The civil rights organisation AfriForum today announced that it would send victims whose loved ones had been murdered in farm attacks to the USA as part of the next phase of AfriForum’s awareness campaign against farm murders and expropriation without compensation. The organisation also plans on launching the book Kill the Boer* by Ernst Roets, Deputy CEO of AfriForum, in Washington, D.C. AfriForum will also send 100 copies of the book to international opinion formers and hand-deliver a copy of the book at the office of President Cyril Ramaphosa.
This follows after Ramaphosa said at a media conference yesterday in New York that there were no farm murders or land grabs in South Africa.
AfriForum wants to provide farm attack victims and their families with the opportunity to tell their stories to opinion formers, politicians, government representatives and the media in Washington.
Roets describes Ramaphosa’s statements as infamous lies and says that these are a slap in the face of the more than 10 000 people who were attacked on South African farms, as well as the families of the approximately 2 000 victims who were killed in these farm attacks.
“There is no way to beat around the bush or tone down what the President said. It is shamelessly false,” Roets says. He adds that it is just as deceptive to state that there are no land grabs in South Africa. “AfriForum has just this month obtained a court order on behalf of Dr Motodi Maserumule, a Gauteng farmer, to remove illegal landgrabbers from his farm after the South African Police Service (SAPS) had refused to open Maserumule’s case against the landgrabbers.”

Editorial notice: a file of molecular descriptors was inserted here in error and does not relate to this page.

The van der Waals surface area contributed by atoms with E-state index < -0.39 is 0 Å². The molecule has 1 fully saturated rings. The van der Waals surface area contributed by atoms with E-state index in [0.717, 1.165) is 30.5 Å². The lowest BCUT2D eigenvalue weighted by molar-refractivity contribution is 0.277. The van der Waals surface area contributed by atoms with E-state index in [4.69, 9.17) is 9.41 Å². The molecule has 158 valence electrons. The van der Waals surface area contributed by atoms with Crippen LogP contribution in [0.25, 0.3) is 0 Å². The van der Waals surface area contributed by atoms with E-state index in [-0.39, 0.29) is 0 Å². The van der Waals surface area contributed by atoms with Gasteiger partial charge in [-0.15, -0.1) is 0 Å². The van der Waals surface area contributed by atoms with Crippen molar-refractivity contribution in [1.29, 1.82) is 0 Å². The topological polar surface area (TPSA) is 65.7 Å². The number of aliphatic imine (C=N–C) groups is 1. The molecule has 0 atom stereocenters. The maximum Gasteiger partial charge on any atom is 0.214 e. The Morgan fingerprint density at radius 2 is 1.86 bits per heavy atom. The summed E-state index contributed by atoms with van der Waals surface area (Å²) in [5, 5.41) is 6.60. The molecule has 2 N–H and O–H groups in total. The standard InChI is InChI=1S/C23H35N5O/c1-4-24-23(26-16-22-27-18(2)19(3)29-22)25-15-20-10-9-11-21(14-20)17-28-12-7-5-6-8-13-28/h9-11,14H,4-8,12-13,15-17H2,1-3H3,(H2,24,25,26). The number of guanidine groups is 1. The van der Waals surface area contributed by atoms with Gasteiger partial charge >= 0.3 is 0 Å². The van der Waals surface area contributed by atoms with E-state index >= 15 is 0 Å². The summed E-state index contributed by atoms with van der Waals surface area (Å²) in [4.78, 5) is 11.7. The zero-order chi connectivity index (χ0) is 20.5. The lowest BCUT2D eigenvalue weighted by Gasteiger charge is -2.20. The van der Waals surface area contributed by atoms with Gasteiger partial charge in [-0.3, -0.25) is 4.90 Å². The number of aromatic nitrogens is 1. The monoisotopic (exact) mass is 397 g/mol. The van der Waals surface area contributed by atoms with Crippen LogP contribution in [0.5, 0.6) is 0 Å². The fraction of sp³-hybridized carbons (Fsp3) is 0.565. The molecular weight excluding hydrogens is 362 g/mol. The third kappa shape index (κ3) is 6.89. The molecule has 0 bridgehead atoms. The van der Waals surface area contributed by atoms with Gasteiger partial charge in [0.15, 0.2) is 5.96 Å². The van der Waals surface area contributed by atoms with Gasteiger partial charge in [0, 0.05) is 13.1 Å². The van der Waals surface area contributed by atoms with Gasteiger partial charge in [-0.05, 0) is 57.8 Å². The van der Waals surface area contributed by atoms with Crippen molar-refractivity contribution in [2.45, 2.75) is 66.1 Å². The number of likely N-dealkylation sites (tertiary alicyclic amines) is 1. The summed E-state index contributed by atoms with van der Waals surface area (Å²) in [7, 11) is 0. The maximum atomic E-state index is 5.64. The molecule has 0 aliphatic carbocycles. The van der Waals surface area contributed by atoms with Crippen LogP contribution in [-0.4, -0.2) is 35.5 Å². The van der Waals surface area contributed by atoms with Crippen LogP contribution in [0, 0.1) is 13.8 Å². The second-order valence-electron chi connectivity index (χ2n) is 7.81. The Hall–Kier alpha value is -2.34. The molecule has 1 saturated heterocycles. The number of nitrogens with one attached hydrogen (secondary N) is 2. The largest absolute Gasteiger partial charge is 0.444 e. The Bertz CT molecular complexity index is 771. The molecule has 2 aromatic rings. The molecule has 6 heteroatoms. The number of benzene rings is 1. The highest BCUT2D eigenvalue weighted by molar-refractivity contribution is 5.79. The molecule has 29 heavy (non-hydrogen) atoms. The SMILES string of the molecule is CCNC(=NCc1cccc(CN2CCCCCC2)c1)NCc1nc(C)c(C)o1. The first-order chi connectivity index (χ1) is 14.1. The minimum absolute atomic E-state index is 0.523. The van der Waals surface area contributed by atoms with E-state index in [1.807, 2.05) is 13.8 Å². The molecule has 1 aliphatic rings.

Roets points out that according to the SAPS’s own figures an average of almost two farm attacks per day and two farm murders per week have occurred over the past two decades. “AfriForum has confirmed 320 farm attacks and 43 farm murders on South African farms since January this year only,” Roets says.
*The book Kill the Boer deals with the brutality of farm murders in South Africa and the complicity of the South African government in this crisis. The book contains more than 1 000 references, including many interviews with farm attack victims.